A van life electrical setup encompasses your batteries, solar, split charge relay and everything else that powers your van and is the thing which we get the most questions about. While undertaking a campervan conversion is a fun process to do yourself, the one aspect people feel least comfortable with is the van electrics. Most people have little to no experience with electrics and worry about the safety implications of ‘doing it wrong’; well we’re here to tell you that it’s not a difficult and dangerous as you’re thinking, you just need to know what you need and how to use it and you’ll have power in your van in no time.
What you’ll need
Before we get started on how to start your van life electrical set up I’m going to go through a list of everything you are going to need. It might seem like a lot but this is the minimum you’re going to need to be able to make a safe 12V electrical system in your campervan. Once you have all the things you need from the list below we can go into more depth about how we can put them to good use.
- 110ah AGM Battery
- 12V 3-Way Battery Terminals
- Split Charge Relay Kit
- 12V Fuse Box
- Cable Lug Set
- 12V Sockets and connectors
- 100W Solar Panel Kit
- 12 AWG Black and Red Cable
- 2.5mm Black and Red Cable
- 16mm Black & 16mm Red Cable (will depend how far away your leisure battery is stored from the starter battery)
Putting together your electrical set up
Now that you have all of the above it’s time to start setting up your electrical system in your van. While it might not seem like it, it’s now a case of piecing everything together and plugging everything in, in the right order of course. Both the solar kit and the split charge relay kits come with detailed instructions of how you can connect these to your leisure battery so when we get to those parts of our campervan electrical set up I very much recommend following the instructions provided to ensure that they are connected safely however I will give a brief overview here anyway.First things first is placing your 110ah AGM Battery in the van itself and securing it where you want this to stay. It needs to be secured to the van to ensure it doesn’t move while in transit and to make sure the connections to it don’t rattle free.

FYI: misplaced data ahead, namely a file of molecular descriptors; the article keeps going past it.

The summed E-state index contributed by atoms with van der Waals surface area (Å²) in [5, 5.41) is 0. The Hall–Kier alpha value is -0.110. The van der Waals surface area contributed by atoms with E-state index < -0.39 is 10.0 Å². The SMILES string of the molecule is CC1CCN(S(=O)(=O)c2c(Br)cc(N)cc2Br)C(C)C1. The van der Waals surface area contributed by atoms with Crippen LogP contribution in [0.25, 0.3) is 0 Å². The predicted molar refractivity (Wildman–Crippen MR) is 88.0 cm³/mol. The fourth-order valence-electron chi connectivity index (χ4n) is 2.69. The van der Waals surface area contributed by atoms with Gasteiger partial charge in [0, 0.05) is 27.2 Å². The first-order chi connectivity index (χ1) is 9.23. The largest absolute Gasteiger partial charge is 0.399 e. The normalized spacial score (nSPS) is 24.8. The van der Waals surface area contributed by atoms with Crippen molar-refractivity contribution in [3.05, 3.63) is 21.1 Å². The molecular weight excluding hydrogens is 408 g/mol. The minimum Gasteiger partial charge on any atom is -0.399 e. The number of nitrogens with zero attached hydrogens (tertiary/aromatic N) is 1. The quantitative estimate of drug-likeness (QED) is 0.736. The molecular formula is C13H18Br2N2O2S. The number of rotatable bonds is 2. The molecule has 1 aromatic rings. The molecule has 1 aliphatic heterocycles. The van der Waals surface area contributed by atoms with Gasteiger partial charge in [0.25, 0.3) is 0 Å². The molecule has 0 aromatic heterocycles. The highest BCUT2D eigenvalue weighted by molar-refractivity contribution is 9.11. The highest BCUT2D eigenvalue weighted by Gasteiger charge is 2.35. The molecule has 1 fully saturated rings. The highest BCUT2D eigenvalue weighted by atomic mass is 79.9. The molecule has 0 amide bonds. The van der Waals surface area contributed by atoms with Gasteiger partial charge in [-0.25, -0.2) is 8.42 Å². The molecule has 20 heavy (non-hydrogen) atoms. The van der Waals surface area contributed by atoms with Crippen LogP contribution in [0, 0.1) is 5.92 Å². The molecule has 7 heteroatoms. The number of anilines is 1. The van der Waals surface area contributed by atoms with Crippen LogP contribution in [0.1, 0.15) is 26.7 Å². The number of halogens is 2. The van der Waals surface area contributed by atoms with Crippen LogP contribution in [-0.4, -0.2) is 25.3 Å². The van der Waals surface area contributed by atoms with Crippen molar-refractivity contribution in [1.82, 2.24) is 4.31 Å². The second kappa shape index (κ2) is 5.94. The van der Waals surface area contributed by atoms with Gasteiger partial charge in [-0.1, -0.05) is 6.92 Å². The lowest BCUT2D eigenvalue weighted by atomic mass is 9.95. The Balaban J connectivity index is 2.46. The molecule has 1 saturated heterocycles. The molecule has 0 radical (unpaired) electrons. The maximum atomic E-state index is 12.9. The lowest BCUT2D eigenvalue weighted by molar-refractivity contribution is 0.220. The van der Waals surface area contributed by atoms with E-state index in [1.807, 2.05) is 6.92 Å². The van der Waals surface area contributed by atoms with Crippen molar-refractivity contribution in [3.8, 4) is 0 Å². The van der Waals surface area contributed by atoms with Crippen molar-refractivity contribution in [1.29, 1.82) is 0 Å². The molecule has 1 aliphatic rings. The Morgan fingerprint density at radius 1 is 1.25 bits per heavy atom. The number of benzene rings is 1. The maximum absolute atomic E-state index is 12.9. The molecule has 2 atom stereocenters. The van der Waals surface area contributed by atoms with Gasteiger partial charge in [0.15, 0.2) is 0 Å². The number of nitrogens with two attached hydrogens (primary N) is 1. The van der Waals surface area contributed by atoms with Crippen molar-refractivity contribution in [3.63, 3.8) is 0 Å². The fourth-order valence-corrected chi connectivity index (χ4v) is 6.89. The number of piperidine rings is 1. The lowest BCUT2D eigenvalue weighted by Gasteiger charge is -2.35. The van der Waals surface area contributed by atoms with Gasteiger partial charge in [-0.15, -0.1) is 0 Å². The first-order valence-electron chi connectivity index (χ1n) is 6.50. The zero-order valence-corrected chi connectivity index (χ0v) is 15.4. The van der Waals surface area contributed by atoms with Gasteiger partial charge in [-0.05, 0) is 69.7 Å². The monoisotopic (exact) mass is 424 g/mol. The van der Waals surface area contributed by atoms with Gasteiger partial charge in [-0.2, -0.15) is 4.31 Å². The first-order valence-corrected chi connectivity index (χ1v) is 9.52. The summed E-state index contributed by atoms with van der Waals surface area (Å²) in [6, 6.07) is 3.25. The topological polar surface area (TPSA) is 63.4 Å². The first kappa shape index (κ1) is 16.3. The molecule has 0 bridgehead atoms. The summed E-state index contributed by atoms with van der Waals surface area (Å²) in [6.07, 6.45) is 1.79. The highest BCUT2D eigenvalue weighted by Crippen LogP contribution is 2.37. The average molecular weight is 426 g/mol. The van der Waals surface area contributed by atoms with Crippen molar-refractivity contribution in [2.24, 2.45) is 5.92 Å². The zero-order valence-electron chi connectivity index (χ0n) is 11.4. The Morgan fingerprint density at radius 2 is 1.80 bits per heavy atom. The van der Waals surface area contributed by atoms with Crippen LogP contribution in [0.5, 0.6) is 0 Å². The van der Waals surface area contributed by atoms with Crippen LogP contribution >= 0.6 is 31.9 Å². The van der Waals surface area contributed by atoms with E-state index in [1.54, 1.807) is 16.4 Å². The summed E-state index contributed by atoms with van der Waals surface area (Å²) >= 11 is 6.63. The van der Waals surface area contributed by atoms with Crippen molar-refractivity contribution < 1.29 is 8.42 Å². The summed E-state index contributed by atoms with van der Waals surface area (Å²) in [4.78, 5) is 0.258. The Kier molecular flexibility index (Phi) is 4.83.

Once the battery is secure you will need to attach the 12V 3-Way Battery Terminals to the terminals of the battery, they simply go over the positive and negative terminals of your battery and bolt securely. It’s on these terminals that we are able to connect the solar kit, split charge relay and fuse box.
The next step is to fit the Split Charge Relay Kit to your van. This particular kit includes everything you will need to connect your batteries together, ensure that they are safely fused with in line fuses as well as add the voltage sensitive relay to your van so that when the engine is on both your starter battery and your leisure battery will be charging. Installing is as simple as connecting your starter battery to your leisure battery via the relay itself, you do this with the cables provided and the lug connectors in the kit. The negatives of the batteries are connected using the black wire and the positive terminal of your starter battery is connected to the split charge relay (via an in line fuse) and then from the relay to the positive terminal of the leisure battery (again via an in line fuse included in the kit). A small negative wire from the relay is then connected back to the starter battery and you have a connected system. For more detailed instructions see the included instructions in the kit.